Capturing The Value You Create

“Creating value is not enough—you also need to capture some of the value you create.” — Peter Thiel, Zero to One

There is a difference between the value you create and the value you capture. If you only create value you won’t be able to make a living. If you only capture value you’ll go out of business. Thiel writes:

“For example, US airline companies serve millions of passengers and create hundreds of billions of dollars of value each year. But in 2012, when the average airfare each way was $178, the airlines made only 37 cents per passenger trip. Compare them to Google, which creates less value but captures far more. Google brought in $50 billion in 2012 (versus $160 billion for the airlines), but it kept 21% of those revenues as profits—more than 100 times the airline industry’s profit margin that year. Google makes so much money that it’s now worth three times more than every US airline combined.”

And this is true for everything. You don’t have to be a big business to be a bad business. You may not have a business, and you still might not be capturing a chunk of the value you create.

For example, if you are very diligent at your work, but nobody recognises your contribution, or somebody else is taking all the credit, you aren’t capturing much of the value you create.

You should ideally get back more than you give. If you are a philanthropist, you give away money to help the poor, and you gain back in social capital, name, and recognition. If you are a good deal maker, what you give you get back in margin and profit.

If you simply focus on creating value, you may not be able to do this for a long time. For example, I try to write thoughtful and informative articles to create value for my readers. This does take up a significant amount of my time. It does give me joy. I enjoy the process of synthesising various ideas and packaging them in a digestible format. I like it when somebody leaves a good feedback. These are emotional values that I capture. Through patronage, I also capture monetary value.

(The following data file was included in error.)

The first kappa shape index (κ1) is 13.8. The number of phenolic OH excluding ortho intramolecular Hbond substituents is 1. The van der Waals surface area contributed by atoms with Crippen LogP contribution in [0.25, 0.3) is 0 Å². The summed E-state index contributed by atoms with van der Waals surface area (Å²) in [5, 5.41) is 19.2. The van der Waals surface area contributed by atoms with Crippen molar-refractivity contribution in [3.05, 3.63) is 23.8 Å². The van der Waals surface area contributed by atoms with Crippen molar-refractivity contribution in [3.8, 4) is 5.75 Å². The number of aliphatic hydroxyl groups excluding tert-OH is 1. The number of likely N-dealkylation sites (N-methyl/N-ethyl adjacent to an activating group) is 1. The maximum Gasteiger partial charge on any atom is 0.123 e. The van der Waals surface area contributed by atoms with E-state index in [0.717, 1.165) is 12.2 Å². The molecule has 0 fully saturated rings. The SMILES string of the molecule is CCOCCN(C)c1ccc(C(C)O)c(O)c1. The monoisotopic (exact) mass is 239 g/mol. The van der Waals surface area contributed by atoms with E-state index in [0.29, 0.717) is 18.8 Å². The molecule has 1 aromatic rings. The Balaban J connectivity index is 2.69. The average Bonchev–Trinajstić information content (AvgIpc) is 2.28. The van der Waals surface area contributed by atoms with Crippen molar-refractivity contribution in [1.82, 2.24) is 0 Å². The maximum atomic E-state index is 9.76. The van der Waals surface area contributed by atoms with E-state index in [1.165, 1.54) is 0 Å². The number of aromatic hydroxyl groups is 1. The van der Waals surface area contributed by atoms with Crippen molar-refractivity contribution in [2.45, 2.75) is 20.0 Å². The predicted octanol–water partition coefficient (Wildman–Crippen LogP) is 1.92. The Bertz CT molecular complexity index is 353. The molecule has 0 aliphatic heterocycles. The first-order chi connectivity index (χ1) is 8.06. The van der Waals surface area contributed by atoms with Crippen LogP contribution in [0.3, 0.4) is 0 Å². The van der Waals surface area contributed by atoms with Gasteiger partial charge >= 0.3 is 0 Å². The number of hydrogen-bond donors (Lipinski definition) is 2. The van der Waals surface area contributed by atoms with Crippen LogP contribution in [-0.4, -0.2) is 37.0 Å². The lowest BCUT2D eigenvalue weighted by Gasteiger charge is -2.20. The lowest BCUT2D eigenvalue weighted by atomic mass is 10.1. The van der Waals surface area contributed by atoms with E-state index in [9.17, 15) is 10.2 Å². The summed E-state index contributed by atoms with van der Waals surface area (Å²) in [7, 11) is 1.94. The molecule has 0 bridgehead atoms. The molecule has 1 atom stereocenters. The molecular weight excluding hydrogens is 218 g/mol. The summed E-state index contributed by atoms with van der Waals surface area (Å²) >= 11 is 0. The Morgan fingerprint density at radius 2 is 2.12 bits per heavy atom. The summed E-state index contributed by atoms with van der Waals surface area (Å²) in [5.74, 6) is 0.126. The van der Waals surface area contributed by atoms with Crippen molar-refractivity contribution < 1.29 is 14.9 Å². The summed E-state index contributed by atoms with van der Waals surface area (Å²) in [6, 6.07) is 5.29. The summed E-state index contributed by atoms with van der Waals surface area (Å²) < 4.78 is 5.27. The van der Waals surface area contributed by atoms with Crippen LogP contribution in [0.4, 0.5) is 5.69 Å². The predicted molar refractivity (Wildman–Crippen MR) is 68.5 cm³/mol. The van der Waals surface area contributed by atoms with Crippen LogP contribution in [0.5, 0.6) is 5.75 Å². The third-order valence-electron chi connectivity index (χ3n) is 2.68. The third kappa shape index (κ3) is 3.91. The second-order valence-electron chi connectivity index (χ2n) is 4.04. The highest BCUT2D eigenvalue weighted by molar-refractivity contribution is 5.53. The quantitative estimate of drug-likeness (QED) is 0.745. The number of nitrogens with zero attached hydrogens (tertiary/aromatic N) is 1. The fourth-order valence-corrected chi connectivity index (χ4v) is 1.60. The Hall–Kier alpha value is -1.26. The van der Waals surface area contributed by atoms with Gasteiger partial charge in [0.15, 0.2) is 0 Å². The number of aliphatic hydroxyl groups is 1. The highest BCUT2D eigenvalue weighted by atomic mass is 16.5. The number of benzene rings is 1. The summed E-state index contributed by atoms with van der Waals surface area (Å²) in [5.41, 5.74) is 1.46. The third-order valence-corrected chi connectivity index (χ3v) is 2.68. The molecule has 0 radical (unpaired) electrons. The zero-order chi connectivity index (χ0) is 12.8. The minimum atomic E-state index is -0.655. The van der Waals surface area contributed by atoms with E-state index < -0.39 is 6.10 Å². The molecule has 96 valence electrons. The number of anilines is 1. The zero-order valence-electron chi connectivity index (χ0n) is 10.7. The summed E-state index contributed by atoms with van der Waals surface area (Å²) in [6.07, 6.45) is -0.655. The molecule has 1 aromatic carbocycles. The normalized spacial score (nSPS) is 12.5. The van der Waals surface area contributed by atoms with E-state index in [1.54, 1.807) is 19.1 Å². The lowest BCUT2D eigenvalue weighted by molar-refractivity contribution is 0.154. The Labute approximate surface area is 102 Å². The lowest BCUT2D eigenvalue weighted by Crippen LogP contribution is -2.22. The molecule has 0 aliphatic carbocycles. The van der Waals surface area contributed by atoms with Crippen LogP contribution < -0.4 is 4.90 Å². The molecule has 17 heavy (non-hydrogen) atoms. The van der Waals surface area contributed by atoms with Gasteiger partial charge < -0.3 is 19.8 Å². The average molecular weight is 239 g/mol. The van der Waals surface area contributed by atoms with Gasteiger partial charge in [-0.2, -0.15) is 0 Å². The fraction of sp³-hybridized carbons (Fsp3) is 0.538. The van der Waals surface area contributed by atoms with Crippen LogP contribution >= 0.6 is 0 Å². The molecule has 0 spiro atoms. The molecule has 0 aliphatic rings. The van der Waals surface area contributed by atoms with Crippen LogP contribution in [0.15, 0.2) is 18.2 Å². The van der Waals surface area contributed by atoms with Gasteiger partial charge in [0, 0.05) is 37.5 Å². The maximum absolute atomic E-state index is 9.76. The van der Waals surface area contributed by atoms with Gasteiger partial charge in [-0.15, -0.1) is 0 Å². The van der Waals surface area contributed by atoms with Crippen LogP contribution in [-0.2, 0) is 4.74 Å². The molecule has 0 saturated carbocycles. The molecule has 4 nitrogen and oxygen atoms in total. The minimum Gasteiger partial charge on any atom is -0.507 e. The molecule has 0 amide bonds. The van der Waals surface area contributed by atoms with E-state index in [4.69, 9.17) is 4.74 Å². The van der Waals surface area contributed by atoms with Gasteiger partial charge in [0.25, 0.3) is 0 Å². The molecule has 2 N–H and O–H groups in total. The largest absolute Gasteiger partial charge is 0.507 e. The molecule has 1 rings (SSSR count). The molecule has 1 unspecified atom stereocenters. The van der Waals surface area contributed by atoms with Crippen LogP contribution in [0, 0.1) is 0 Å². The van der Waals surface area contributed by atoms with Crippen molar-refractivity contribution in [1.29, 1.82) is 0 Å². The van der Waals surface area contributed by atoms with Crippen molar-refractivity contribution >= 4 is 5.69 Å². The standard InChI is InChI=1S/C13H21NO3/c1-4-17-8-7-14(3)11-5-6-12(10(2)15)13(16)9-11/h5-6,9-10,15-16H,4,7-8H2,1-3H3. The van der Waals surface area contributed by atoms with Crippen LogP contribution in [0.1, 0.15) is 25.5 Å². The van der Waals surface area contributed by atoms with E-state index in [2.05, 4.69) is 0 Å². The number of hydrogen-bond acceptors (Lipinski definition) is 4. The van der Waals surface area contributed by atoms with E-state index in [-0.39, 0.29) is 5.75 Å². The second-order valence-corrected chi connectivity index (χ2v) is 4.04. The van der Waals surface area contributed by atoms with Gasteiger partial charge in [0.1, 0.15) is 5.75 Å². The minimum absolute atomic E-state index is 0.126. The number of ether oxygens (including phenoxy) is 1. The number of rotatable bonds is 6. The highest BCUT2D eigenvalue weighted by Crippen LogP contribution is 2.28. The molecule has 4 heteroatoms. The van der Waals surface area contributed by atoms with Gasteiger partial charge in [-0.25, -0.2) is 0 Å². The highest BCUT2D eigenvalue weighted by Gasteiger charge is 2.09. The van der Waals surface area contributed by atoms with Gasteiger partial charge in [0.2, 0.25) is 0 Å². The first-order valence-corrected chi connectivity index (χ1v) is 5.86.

But to be able to do this for a long time, the value I capture should be a net profit, in terms of personal energy and money. This would help me focus more on other things, such as experimenting with video and audio formats, rather than worrying about sustainability. But there’s a limit. If you focus only on capturing value, you can’t really focus on creating. If you can’t create, you’ll go out of business.

On any given situation, the primary focus should be on creating. At your workplace, your primary focus should be on doing good work.

For a founder, the first job is to build, and second is to sell. Not the opposite. And if you know how to build, you can learn how to sell. Similarly, if you create value, you can learn how to capture value.

Capturing Value is an important mental model that can help you rethink your efforts and, if necessary, help you point them in the right direction. More than often, we get too engrossed in our efforts, and forget about the outcome completely. But diminished outcome is not sustainable in the long run.

The value we capture doesn’t necessary have to be money. There’s joy, fun, and good will as well. Your hobbies may not pay you back, but they do help you get better at other things.

There are certain things which are first-order negative, and second-order positive. Reading books is a chore for a lot of people. It was a pain for me as well. If you force yourself to read, you don’t get anything back in the short-term. It doesn’t give you joy.

But reading does pay off tremendously in the long run. If we take a step back and look at it, in the long-run, books actually help you learn how to create value in almost any field you are interested in, thereby enabling you to capture value as well.

Similarly, a lot of Silicon Valley startups lose money in the short-run, but in the long-run, they intend to make 10x more that that. They are giving up on capturing value at present to be able to capture 10x more in future. When you are staring something new, there might not be immediate returns. As long as you are not going over budget in terms of time, effort, and money, it’s OK.

At a new job, you can’t expect your peers to know your value on the first day itself. It takes time. Similarly, you can’t expect to be paid for your first photo, you first art, or your first video. There’s a bit of struggle involved in order to communicate your value to society.

But if you do your job right, if you create value for society, and society recognises it, society starts owing you. Suddenly that first photo, that first art, and that first video is worth much more than it used to be. When society starts paying you back, you start capturing value even when you’re sleeping.

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